Sonus Faber Driver Blowouts


I have a pair of Sonus Faber Cremona Monitor M speakers and had to replace the driver in one of them after 3 or 4 years. Now a 3 years later, according to the dealer, the same speaker requires another new driver. Has anyone
else had this problem with these speakers or other Sonus Faber speakers? I am wondering if something in the speaker wiring is blowing out the drivers. The dealer stated the driver wires were simply wrapped around the post rather than soldered so he soldered the wires onto the post, but still no sound. I live in an apartment with neighbors all around, so I do not play music loud. There must be something causing the drivers to blow. Any suggestions?  The drivers are $650 and to put new drivers in every 3 years does not seem normal or acceptable.
gneatherlin
The main cause of early driver failure is too much "dirty" power from the amplifier. In other words, playing at volume levels that are too high for the amp that is being asked to drive the speakers.
Drivers are rarely damaged by too much "clean" power.

Simply put, it sounds like you may be playing the speakers too loud for the amplifier that you are using. You may need a more powerful amplifier.
probably too much DC into speaker. 2...3V enough to fry.
Speakers are 10 years or so old a 2 way puts a lot of stress on midwoofer toss in modern adhesives foams etc many are failing and that maybe a issue I have not noticed any longevity in modern design and it seems that many modern loudspeakers etc are already failing.  I have drivers and loudspeakers from 1930s up. In my experience modern designs are not holding up as well and I have had many modern transducers fail while the old ones just keep working. And sad thing about many modern drivers is limited repair-ability most designed to be binned if any issues.
Thank you for the comment, however, as stated I do not play music loud since I live in an apt near neighbors. There are occasions where loud noises do occur. For example, if watching a movie and there is an explosion there is definitely an increase in volume noise and there is a lot of sound distortion. I have an Anthem MRX700 receiver with 120 watts per 7 channels and 8 ohms. The SF Monitor M are 40 -150 watts and 4 ohms. Shouldn’t this receiver be powerful enough for these speakers? If not then is there a booster of sorts (pre amp or pre pro) available to boost the power of the receiver?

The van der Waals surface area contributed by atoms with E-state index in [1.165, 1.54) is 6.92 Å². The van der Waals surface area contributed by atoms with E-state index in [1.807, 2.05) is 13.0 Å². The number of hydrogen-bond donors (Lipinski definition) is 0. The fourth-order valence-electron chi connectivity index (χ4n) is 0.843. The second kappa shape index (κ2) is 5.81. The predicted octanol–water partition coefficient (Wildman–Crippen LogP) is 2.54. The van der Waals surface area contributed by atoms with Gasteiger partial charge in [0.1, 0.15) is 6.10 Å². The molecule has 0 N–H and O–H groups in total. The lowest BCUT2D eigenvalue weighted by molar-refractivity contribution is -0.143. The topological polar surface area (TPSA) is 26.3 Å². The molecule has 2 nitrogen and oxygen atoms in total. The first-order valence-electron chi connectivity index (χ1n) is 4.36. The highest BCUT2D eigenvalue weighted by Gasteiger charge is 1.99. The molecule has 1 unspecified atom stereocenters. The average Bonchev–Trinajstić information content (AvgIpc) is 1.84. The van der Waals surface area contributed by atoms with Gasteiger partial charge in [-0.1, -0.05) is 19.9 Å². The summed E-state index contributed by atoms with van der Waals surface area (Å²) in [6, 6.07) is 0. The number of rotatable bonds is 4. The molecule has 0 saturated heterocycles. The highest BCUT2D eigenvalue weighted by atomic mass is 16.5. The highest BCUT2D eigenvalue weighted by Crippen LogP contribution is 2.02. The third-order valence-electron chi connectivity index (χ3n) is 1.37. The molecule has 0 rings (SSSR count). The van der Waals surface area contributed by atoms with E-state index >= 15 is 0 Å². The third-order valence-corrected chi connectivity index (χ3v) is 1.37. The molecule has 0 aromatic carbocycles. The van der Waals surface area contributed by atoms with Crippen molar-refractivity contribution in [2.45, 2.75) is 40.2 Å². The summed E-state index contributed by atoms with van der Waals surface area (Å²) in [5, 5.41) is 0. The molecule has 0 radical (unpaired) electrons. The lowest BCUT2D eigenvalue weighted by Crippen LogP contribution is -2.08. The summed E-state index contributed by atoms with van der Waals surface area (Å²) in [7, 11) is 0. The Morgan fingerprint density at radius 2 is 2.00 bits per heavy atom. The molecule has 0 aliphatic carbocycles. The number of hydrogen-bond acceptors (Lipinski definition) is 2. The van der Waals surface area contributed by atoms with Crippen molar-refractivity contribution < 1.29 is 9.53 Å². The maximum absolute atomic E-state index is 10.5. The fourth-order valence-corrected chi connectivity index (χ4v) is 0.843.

If you're clearly hearing distortion you're overdriving the hell out of that amp and that's almost certainly the cause of your problems. Plus, I seriously doubt that amp is delivering 120 watts to a 4 ohm load. It's probably much less than that. AV receivers aren't well suited to challenging loads and that's what those speakers are. Your only option is a power amp that will deliver clean power into at least 4 ohms. 
According to this review, your receiver puts out 80 watts per channel in 7 channel mode:
http://www.techradar.com/reviews/audio-visual/hi-fi-and-audio/receivers/anthem-mrx-700-949073/review

There are occasions where loud noises do occur. For example, if watching a movie and there is an explosion there is definitely an increase in volume noise and there is a lot of sound distortion.

This sounds like you are asking too much from your receiver for these speakers. These speakers may not be the best choice for HT applications.
I believe those dynamic peaks are what is burning out the voice coils of your drivers. All it takes is an instantaneous spike to send too much current through those voice coils to fry them.

It would seem that your choices are to:
a) simply keep replacing drivers every few years.
b) use some form of dynamic compression during video use.
c) buy a more powerful amplifier
d) buy speakers that can handle large dynamic swings.
I agree with others, find a stereo amplifier that has enough current to reach its rated output into a 2 ohm load.   Generally, while your Anthem is a fine surround sound processor, an outboard two channel amplifier will have a much bigger transformer and be able to deliver much more power at peaks.  
You may need to set the home theater to small for mains.